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Cultural Perspectives on Globalisation and Ireland

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Edited By Eamon Maher

In the space of a few short decades, Ireland has become one of the most globalised societies in the Western world. The full ramifications of this transformation for traditional Irish communities, religious practice, economic activity, as well as literature and the arts, are as yet unknown. What is known is that Ireland’s largely unthinking embrace of globalisation has at times had negative consequences. Unlike some other European countries, Ireland has eagerly and sometimes recklessly grasped the opportunities for material advancement afforded by the global project.
This collection of essays, largely the fruit of two workshops organised under the auspices of the Humanities Institute of Ireland at University College Dublin and the National Centre for Franco-Irish Studies in the Institute of Technology, Tallaght, explores how globalisation has taken such a firm hold on Irish society and provides a cultural perspective on the phenomenon. The book is divided into two sections. The first examines various manifestations of globalisation in Irish society whereas the second focuses on literary representations of globalisation. The contributors, acknowledged experts in the areas of cultural theory, religion, sociology and literature, offer a panoply of viewpoints of Ireland’s interaction with globalisation.

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10. ‘Coming of Age’ (and other Fictions of Globalisation) in Three Novels by Seamus Deane, Roddy Doyle and Patrick McCabe Willy Maley 191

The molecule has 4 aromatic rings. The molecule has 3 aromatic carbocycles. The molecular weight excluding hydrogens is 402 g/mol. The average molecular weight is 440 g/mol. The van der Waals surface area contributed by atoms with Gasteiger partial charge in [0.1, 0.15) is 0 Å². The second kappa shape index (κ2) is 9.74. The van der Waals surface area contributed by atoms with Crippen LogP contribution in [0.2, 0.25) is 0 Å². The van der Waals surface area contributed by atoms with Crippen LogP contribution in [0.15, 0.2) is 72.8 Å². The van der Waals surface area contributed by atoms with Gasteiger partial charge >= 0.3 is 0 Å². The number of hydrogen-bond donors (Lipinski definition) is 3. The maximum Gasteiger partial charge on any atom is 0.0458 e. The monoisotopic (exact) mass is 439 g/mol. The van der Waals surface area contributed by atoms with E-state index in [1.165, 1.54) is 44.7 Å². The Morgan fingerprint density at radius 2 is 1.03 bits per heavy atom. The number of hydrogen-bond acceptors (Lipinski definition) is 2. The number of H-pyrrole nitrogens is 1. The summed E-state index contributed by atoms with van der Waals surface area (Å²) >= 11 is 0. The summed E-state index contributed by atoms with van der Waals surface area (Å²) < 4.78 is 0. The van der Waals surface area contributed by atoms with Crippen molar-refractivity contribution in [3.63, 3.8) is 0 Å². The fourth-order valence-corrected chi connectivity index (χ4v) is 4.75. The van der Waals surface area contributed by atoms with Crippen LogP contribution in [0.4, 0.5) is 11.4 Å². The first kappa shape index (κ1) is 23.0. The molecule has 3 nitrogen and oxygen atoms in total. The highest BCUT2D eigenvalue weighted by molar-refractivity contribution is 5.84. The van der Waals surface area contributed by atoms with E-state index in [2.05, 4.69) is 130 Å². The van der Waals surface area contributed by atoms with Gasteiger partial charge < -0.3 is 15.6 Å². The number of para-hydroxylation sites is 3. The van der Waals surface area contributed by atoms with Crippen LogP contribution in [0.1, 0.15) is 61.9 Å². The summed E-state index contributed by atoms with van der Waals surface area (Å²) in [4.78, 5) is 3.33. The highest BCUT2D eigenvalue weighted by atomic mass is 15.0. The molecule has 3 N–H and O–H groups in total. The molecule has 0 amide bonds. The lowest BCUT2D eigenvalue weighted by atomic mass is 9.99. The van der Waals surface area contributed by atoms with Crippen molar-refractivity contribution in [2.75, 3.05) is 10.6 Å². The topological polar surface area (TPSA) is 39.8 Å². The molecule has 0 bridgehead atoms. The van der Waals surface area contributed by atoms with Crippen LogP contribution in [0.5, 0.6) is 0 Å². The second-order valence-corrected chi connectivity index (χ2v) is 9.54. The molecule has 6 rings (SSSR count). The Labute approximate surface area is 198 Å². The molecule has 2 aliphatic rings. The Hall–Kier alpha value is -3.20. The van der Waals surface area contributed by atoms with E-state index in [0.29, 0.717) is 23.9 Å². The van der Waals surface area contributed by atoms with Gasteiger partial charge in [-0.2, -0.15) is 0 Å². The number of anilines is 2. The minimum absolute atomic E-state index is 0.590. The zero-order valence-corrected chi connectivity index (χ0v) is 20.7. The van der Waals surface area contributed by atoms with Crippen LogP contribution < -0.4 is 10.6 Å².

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10. ‘Coming of Age’ (and other Fictions of Globalisation) in Three Novels by Seamus Deane, Roddy Doyle and Patrick McCabe Willy Maley In an essay entitled ‘Globalization and Culture: Placing Ireland’ (2002), Honor Fagan, echoing Declan Kiberd’s famous phrase, says ‘if an Ireland did not already exist, globalization theory would have to invent it’.1 This is not the place to argue that the Celtic Tiger, if it ever existed, is now extinct, but it is the place to ask whether, given that an Ireland did and does exist, and that it has a long colonial history, globalisation’s inventions, however ingenious, can do it justice. Fagan sees Ireland as an artful dodger among nations that puts into question neat binaries, and deconstructs the oppo- sition between nationalism and globalisation. Fagan’s argument is that Ireland, though often appropriated by those who would ‘buy in totally to the ideology of globalization: if we take advantage of it, we can escape parochial nationalism’, offers a more complex case that interrogates rather than endorses such cosy and complicit theories: Many social groups in Ireland, many women especially, have always contested the smug conservative self-serving myths of Irish nationalism. Postnationalist accounts that imply that we have moved into a sea of tranquility where all conflict will be peacefully resolved in Brussels or Washington are also problematic.2 Fictions of globalisation have played an important part in criticism of Irish literature in the past two decades. By fictions of globalisation I mean both 1 G. Honor Fagan, ‘Globalization...

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